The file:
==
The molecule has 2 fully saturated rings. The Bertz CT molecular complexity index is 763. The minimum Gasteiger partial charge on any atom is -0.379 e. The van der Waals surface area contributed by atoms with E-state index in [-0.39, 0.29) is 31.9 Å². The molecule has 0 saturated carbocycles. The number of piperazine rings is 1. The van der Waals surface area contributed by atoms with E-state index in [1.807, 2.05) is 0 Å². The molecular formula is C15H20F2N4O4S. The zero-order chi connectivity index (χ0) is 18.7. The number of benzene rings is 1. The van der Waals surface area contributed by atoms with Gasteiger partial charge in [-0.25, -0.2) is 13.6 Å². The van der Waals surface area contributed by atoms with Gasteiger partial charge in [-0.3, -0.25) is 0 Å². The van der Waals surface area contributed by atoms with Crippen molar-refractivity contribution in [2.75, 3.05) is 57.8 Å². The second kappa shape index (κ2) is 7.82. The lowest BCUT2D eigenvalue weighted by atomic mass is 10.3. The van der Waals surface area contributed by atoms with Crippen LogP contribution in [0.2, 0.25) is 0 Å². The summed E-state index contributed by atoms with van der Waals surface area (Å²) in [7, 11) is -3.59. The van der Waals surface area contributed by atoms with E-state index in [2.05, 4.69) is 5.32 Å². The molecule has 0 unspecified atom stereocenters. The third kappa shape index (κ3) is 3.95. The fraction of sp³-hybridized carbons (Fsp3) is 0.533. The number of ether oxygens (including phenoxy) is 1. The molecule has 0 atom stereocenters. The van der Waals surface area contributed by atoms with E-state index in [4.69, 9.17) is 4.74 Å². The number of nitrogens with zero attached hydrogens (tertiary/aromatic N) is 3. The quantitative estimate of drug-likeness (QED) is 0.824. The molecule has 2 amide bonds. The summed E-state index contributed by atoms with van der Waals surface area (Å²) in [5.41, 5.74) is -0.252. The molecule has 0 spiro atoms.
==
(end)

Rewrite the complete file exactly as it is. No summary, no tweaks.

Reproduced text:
The molecule has 2 fully saturated rings. The Bertz CT molecular complexity index is 763. The minimum Gasteiger partial charge on any atom is -0.379 e. The van der Waals surface area contributed by atoms with E-state index in [-0.39, 0.29) is 31.9 Å². The molecule has 0 saturated carbocycles. The number of piperazine rings is 1. The van der Waals surface area contributed by atoms with E-state index in [1.807, 2.05) is 0 Å². The molecular formula is C15H20F2N4O4S. The zero-order chi connectivity index (χ0) is 18.7. The number of benzene rings is 1. The van der Waals surface area contributed by atoms with Gasteiger partial charge in [-0.25, -0.2) is 13.6 Å². The van der Waals surface area contributed by atoms with Gasteiger partial charge in [-0.3, -0.25) is 0 Å². The van der Waals surface area contributed by atoms with Crippen molar-refractivity contribution in [2.75, 3.05) is 57.8 Å². The second kappa shape index (κ2) is 7.82. The lowest BCUT2D eigenvalue weighted by atomic mass is 10.3. The van der Waals surface area contributed by atoms with Crippen LogP contribution in [0.2, 0.25) is 0 Å². The summed E-state index contributed by atoms with van der Waals surface area (Å²) in [7, 11) is -3.59. The van der Waals surface area contributed by atoms with E-state index in [2.05, 4.69) is 5.32 Å². The molecule has 0 unspecified atom stereocenters. The third kappa shape index (κ3) is 3.95. The fraction of sp³-hybridized carbons (Fsp3) is 0.533. The number of ether oxygens (including phenoxy) is 1. The molecule has 0 atom stereocenters. The van der Waals surface area contributed by atoms with E-state index in [4.69, 9.17) is 4.74 Å². The number of nitrogens with zero attached hydrogens (tertiary/aromatic N) is 3. The quantitative estimate of drug-likeness (QED) is 0.824. The molecule has 2 amide bonds. The summed E-state index contributed by atoms with van der Waals surface area (Å²) in [5.41, 5.74) is -0.252. The molecule has 0 spiro atoms.